Abbey the day



was reminded of scenes within favourite dramas and enjoyed being in that atmosphere, as well as learning of other productions being filmed there. I enjoyed viewing the varied architectural styles (predominantly Tudor) and talking to my son about the Tithe barn there (the oldest example in UK


Questions about sense of place


historic properties and gardens are said to have a strong 'sense of place', a unique combination of atmosphere, history, location, architecture, design and other characteristics which make it significant for many people. To what extent did you experience this


of place?Did you learn anything about this property’s sense of place?How would you describe this property’s sense of place? (free response)Slide17

Sense of placeSlide18

Learning something new withsense of place

People for whom it was important to learn something new believed that they had learnt something new in their visit

They also were more likely to believe that they had learnt something about the property’s sense of place

They were also more likely to choose “To learn something new” as a reason for visiting, and to say “yes” to many of the options of “If you learnt something new, how did you learn it”

People who chose “Soaking up the atmosphere” as a way of learning something new were more likely to say that they had experienced the property’s sense of place more fullySlide19

Describing sense of place at this property

Fewer people answered this question than the one on learning.

Some respondents just repeated some basic facts about what they had learnt, or whether they liked itSlide20

Themes on sense of place


Glimpse into the past

Comparing and contrastingHow the property was presentedSlide21


High above the surrounding countryside, the house stands rather imperiously, with shining windows and pale stone


It has a strong sense of place geographically, historically and philosophically. This involves an exclusivity in terms of access - at different times it was restricted to apothecaries and therefore men and was only opened to the public in the 1980s.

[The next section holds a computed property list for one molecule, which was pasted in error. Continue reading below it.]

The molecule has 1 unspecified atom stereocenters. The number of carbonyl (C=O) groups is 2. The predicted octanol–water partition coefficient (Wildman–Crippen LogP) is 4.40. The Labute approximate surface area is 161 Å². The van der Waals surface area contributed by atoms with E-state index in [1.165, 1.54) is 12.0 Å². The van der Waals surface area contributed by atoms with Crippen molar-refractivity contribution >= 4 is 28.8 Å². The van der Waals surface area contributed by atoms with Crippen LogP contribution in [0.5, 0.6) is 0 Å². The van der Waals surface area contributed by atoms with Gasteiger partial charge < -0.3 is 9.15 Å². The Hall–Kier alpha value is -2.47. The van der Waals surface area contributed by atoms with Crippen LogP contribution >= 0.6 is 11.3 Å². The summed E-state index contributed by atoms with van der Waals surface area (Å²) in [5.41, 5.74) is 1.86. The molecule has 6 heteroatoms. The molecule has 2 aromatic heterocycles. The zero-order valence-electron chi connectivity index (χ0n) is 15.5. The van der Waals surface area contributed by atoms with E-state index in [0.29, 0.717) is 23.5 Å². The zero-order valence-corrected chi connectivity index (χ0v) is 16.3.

Its location in London, as an oasis of calm and peace, surrounded by bustle is a definite part of its



Feeling of desertion and abandonment

Very old, of lives lived, picturesque […]

It is a magnificent place. You could almost feel the history in the worn floors, architecture and monuments. All visitors spoke in hushed tones out of respect.Slide22

Glimpse into the past, integrated


building was unique and reflected the architect and owner's passions and interest but the sense of place was limited by the loss of the landscape park and original setting by the


Very integrated into the landscape, with sweeping drive, naturalised flowers etcUnique glimpse into what life was like, opportunity to feel that you are living history for a day


There was a strong sense of place at


Alley which made it possible to imagine what life may have been like back in the 19th century


Beautiful gardens, relaxing atmosphere, was a family home and you could imagine the family living there.Slide23

Compare with films, books, other places

It was quite redolent of atmosphere - made me think of the coloured rooms in the


of the

Red Death’ film.[…] it is rather like walking through a visually intense, other-worldly space. It feels like taking a break from normal life and entering into a differ dimension. I suppose it's a bit like the


in Wonderland' film (I'm not sure which one, as I've only seen bits of it) - intensely coloured and slightly surreal.


walk along the river is very tranquil, the mill has a sense of history and some fond associations with 'Windy Miller' from the television of my childhood.


house is quite grand and again, feels a bit like a film set, particularly the stone stairs. I always


wandering through it.

A place of peace and yet there was sadness here also...things did not end well for this community. I couldn't help but compare the abbey with the castles I'd seen on the previous day. This place wasn't built to be defended and yet in some ways it was just as much a projection of wealth and power as the castles were


The influence on sense of place of how the property was presented



interior design of the house, combined with the displays of Leighton's art and the minimal information displayed helped to form an excellent sense of place. It added to the feeling that Leighton was a very enigmatic man. All the public spaces were richly and flamboyantly decorated, it was just his own bedroom that was humble and understated - this seemed rather poignant

.Its owners/managers have respected the lie of the land and the soil etc

to choose plants that flourish and enhance the natural


The NT have done a really good job of bringing out both the sense of history in the house and


role in modern day Hackney. So there was a real sense of age and significance, but with a kind of punk edge. Bizarre but exactly right for the house and the area



Traditional methods of providing information to visitors are

still used

Some people enjoy comparing and contrasting their different experiences

Learning is one part of the whole experiencePeople understand what is meant by sense of place